The fact that students can work from home if they have online access there remains to this day a fundamental issue regarding equity. There is no point in setting online homework if there is no access at home. The lack of universal high quality filtered broadband and suitable devices continues to bedevil online learning and in our view remains a disgrace. At the time , a key barrier was cost, both of devices and access. Today, prices have fallen and functionality grown to the extent that cost should not be a barrier.

Schools cannot be expected to deliver a free at the point of delivery universal entitlement to an education which includes online learning without getting this issue sorted out. The issue should be a thing of the past but while the value of online learning is systematically undervalued by policymakers students miss out.

Why should online learning be part of an education entitlement? Because it provides invaluable learning opportunities which cannot be delivered by any other means. We will write more about this in future.

At the time, we got round the issue of home access by opening up the computer suites before and after school, and at lunchtimes, and this worked well, with the additional advantage of face to face support, and the usual disadvantage of teacher time taken up.

Of course, neither online learning or face to face learning are guarantees that learning has taken place. In the next instalment, we will look at assessment.

If none of this is new to you, perhaps your school is ready to be recognised for its achievements. Please check out the Education Technology Alliance Schools Award at https://theeta.co/awards/take-the-award

Online learning – lessons for the future (2)

In our last instalment, we described what happened when courses went on line in a secondary school. The issues we encountered are really general ones.

The first one is simply that unless learning activities are scheduled, you get massively different rates of progress through them. This is no surprise, of course. Students have varying abilities and interests, and both of these affect their engagement with the learning activities offered. This is a key feature of face to face lessons – they schedule learning. And in doing so. they disguise the progress which some students could have made. Are some students really held back by face to face lessons? This anecdote implies that they are. At the same time, the face to face session tends to ensure that all students have actually learned something. At the time, with online learning, you could certainly tell if some students had learned nothing because they had not logged on at all.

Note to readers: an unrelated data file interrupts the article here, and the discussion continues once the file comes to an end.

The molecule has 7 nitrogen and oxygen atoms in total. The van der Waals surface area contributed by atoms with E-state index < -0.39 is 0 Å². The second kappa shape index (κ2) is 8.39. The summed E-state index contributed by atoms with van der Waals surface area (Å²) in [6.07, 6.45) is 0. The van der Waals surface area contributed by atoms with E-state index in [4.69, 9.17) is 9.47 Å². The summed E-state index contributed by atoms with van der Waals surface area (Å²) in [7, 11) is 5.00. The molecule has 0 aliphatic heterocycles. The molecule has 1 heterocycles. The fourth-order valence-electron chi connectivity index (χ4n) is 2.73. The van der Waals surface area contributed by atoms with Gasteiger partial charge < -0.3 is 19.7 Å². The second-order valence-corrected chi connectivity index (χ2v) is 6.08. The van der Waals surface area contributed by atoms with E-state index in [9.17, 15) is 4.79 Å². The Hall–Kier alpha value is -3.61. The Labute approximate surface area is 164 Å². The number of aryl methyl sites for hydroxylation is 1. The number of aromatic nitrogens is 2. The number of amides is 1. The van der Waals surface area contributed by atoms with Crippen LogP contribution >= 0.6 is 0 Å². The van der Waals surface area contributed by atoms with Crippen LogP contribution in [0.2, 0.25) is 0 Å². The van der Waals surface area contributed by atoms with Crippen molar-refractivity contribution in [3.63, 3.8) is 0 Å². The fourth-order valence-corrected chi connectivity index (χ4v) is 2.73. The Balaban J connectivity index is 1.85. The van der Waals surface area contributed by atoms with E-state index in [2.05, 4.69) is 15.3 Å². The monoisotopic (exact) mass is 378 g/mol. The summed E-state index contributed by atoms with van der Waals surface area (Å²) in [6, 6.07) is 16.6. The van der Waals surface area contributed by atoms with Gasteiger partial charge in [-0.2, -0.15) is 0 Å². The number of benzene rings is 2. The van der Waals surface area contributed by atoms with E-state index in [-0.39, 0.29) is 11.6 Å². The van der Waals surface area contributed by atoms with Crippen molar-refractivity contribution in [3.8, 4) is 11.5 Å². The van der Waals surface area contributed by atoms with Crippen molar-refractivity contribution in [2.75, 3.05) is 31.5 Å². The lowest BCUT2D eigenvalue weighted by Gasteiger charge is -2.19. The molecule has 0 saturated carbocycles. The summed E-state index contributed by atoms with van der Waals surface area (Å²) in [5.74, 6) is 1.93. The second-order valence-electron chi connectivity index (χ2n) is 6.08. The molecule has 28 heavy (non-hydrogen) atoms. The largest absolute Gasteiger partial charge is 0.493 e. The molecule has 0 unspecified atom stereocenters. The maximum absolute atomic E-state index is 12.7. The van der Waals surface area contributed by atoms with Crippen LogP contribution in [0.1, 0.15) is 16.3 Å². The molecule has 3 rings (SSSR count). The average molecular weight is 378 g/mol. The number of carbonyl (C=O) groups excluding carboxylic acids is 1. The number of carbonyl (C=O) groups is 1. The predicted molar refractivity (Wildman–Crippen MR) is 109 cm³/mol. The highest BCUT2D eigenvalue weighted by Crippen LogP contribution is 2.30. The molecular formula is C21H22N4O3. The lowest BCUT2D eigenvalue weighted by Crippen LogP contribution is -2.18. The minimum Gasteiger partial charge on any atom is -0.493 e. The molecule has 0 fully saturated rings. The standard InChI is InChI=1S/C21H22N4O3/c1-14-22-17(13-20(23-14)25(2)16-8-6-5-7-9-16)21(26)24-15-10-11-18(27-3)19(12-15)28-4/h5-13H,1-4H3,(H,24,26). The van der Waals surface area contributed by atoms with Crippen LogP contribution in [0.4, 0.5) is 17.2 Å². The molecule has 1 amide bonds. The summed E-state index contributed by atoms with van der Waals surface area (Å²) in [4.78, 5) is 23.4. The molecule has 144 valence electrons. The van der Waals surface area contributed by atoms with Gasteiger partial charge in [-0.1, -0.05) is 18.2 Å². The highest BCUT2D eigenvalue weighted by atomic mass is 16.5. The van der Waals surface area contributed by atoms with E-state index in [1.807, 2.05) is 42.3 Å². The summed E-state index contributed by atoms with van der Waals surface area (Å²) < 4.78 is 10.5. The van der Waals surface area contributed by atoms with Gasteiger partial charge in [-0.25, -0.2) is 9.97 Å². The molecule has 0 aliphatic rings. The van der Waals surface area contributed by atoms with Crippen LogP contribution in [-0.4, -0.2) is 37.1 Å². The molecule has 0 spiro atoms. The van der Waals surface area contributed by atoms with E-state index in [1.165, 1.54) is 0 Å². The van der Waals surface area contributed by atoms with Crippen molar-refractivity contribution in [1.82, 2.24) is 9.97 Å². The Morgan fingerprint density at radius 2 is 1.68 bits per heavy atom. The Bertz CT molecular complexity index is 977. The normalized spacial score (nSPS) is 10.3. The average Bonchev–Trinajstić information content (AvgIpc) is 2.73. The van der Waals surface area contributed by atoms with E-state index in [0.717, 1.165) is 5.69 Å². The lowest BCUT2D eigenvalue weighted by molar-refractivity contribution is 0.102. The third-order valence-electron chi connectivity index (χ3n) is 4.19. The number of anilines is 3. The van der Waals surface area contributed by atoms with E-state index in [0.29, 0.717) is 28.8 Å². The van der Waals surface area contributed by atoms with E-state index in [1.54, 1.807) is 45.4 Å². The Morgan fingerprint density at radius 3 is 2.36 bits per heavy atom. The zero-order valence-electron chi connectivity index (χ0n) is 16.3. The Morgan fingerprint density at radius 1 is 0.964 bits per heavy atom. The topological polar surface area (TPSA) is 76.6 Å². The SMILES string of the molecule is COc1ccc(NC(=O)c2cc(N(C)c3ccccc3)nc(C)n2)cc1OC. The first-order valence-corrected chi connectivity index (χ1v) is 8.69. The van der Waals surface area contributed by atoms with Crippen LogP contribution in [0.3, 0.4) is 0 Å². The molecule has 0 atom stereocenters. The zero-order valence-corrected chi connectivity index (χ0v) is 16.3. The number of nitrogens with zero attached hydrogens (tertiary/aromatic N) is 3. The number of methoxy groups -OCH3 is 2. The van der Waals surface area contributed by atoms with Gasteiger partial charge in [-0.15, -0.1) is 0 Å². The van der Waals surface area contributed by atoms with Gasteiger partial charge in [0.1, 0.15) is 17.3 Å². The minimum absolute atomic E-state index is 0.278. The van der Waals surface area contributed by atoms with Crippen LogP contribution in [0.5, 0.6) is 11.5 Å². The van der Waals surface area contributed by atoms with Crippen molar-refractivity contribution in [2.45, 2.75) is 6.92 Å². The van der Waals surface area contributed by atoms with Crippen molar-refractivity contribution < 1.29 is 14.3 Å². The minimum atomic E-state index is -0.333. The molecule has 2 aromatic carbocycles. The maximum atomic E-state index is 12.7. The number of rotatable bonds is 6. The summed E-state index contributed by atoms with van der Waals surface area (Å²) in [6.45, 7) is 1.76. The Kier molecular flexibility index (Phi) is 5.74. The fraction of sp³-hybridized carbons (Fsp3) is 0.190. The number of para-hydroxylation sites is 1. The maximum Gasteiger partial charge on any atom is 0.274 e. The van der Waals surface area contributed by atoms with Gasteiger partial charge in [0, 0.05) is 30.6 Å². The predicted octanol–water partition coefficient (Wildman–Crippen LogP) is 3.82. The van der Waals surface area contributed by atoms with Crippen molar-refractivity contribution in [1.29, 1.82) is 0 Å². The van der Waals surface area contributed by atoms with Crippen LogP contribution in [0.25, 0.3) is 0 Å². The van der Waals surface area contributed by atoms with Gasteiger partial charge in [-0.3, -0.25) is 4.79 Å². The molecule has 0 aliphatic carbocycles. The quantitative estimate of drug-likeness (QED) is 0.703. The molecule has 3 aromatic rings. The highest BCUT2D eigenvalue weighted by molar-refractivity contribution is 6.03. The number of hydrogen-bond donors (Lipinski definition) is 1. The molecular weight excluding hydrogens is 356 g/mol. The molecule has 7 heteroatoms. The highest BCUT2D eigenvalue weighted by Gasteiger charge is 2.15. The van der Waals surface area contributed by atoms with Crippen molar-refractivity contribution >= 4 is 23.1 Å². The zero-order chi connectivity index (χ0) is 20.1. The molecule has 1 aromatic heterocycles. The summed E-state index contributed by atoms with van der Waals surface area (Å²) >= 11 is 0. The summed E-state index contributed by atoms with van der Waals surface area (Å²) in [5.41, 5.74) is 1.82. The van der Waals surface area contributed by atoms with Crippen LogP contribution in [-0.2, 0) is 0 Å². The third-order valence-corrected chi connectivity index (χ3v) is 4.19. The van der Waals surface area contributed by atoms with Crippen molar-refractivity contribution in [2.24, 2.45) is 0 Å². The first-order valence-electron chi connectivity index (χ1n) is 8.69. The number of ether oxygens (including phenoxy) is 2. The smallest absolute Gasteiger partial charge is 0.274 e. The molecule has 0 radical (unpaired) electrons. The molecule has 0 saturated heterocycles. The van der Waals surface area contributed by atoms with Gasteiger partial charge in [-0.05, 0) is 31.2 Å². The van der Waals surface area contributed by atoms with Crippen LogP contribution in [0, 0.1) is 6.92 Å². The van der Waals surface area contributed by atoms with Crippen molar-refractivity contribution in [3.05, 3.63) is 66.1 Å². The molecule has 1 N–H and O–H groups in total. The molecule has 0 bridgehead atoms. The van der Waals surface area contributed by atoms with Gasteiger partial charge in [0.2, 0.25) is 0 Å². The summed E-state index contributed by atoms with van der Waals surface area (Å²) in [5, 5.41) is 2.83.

So it looks as though in face to face lessons, the price of holding some students back is that all students meet the learning requirement of the lesson. Is this really true, by the way? Of course, it depends.

In practice, both colleagues went back to scheduling in some form or other. But both also added a wide variety of broadening activities to the scheduled units.

In the next instalment we will look at what we did to check learning had acutally taken place.

By the way, would you like your school to be recognised for the great work you are doing with educational technology? Check out The Education Technology Alliance awards at https://theeta.co/awards/take-the-award

Online learning – lessons for the future (1)

As the secondary ICT coordinator for York LA, I was fortunate to work with the ICT leads for York secondary schools, who, with one notable exception, were a far sighted, clever, hardworking team of colleagues. Great days – we all met termly to follow national and local agendas – and to share practice.

Two schools requested support for online learning. We used Moodle to set up and deliver KS3 ICT courses, which were intended to be followed in class time. Two things happened, which surprised us.

First, some students with online access instantly logged in to the courses at home and pursued the online lessons until they ran out of steam. In one school, at the first lesson after the launch, when asked to start the second lesson several students said they had already done it, including the assessment tool which was a MCQ. One student claimed to have finished the term’s lessons, including a written assignment. Much the same happened in the other school.

Secondly, email traffic looking for support exploded. Emails about the course arrived at all times of the day and night and during weekends.

This is what happens with online learning in practically all settings. You can get huge variations in rates of progress, students don’t consider that teachers may occasionally not be at work, and feedback to ensure the learning gains have been made needs to be rethought – all very different from face to face lessons, where students are expected to learn the same thing at the same time and find out how well they have learned it. Online learning disrupts both the time and place of learning. It is not a substitute for classroom based learning. It is a fundamentally different mode of learning. This was a key finding of relevance to all schools. The date? 2005 – an unbelievable 15 years ago.

How these issues are managed in general depends on all sorts of factors, especially the attitudes of the teacher and the school.

Has that 15 year old lesson been learned? Right now, simply buying devices for students while they are forced to be at home is not enough (see https://dfemedia.blog.gov.uk/2020/04/20/online-learning-support/). Where is the guidance for teachers regarding the management of online learning?

We’ll write more about this in the next instalment.